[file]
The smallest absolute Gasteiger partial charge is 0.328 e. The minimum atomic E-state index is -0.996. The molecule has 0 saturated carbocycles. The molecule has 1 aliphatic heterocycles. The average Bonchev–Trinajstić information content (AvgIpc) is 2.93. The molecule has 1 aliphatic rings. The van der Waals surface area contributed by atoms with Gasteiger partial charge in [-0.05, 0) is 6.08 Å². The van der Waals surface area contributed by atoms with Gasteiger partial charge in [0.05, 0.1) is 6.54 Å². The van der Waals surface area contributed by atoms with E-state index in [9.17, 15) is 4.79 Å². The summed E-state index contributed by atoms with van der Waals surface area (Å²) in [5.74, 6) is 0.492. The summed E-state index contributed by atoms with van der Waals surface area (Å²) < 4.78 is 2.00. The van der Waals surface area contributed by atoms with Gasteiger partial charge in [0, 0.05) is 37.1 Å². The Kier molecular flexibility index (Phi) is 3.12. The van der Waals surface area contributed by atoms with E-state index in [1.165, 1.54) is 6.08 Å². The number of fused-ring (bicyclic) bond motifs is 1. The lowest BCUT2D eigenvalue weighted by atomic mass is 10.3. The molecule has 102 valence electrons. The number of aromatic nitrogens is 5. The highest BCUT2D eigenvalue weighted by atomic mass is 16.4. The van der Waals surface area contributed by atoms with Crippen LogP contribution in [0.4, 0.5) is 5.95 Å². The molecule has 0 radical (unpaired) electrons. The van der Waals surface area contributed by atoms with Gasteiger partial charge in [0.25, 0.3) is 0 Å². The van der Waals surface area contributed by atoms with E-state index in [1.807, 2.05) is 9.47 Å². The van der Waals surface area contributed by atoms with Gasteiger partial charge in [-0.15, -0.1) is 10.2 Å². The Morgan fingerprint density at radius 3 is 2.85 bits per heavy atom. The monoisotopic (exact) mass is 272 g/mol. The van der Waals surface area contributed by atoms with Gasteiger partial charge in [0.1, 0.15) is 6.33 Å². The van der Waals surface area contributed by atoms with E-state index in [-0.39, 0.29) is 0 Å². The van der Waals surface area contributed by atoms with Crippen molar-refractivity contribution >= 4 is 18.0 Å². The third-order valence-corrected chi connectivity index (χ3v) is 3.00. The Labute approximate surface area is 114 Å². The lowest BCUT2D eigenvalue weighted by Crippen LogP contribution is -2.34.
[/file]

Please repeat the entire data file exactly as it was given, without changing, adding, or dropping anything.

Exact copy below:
The smallest absolute Gasteiger partial charge is 0.328 e. The minimum atomic E-state index is -0.996. The molecule has 0 saturated carbocycles. The molecule has 1 aliphatic heterocycles. The average Bonchev–Trinajstić information content (AvgIpc) is 2.93. The molecule has 1 aliphatic rings. The van der Waals surface area contributed by atoms with Gasteiger partial charge in [-0.05, 0) is 6.08 Å². The van der Waals surface area contributed by atoms with Gasteiger partial charge in [0.05, 0.1) is 6.54 Å². The van der Waals surface area contributed by atoms with E-state index in [9.17, 15) is 4.79 Å². The summed E-state index contributed by atoms with van der Waals surface area (Å²) in [5.74, 6) is 0.492. The summed E-state index contributed by atoms with van der Waals surface area (Å²) < 4.78 is 2.00. The van der Waals surface area contributed by atoms with Gasteiger partial charge in [0, 0.05) is 37.1 Å². The Kier molecular flexibility index (Phi) is 3.12. The van der Waals surface area contributed by atoms with E-state index in [1.165, 1.54) is 6.08 Å². The number of fused-ring (bicyclic) bond motifs is 1. The lowest BCUT2D eigenvalue weighted by atomic mass is 10.3. The molecule has 102 valence electrons. The number of aromatic nitrogens is 5. The highest BCUT2D eigenvalue weighted by atomic mass is 16.4. The van der Waals surface area contributed by atoms with Crippen LogP contribution in [0.4, 0.5) is 5.95 Å². The molecule has 0 radical (unpaired) electrons. The van der Waals surface area contributed by atoms with Gasteiger partial charge in [0.25, 0.3) is 0 Å². The van der Waals surface area contributed by atoms with E-state index in [1.807, 2.05) is 9.47 Å². The van der Waals surface area contributed by atoms with Gasteiger partial charge in [-0.15, -0.1) is 10.2 Å². The Morgan fingerprint density at radius 3 is 2.85 bits per heavy atom. The monoisotopic (exact) mass is 272 g/mol. The van der Waals surface area contributed by atoms with Gasteiger partial charge in [0.1, 0.15) is 6.33 Å². The van der Waals surface area contributed by atoms with E-state index in [-0.39, 0.29) is 0 Å². The van der Waals surface area contributed by atoms with Crippen molar-refractivity contribution >= 4 is 18.0 Å². The third-order valence-corrected chi connectivity index (χ3v) is 3.00. The Labute approximate surface area is 114 Å². The lowest BCUT2D eigenvalue weighted by Crippen LogP contribution is -2.34.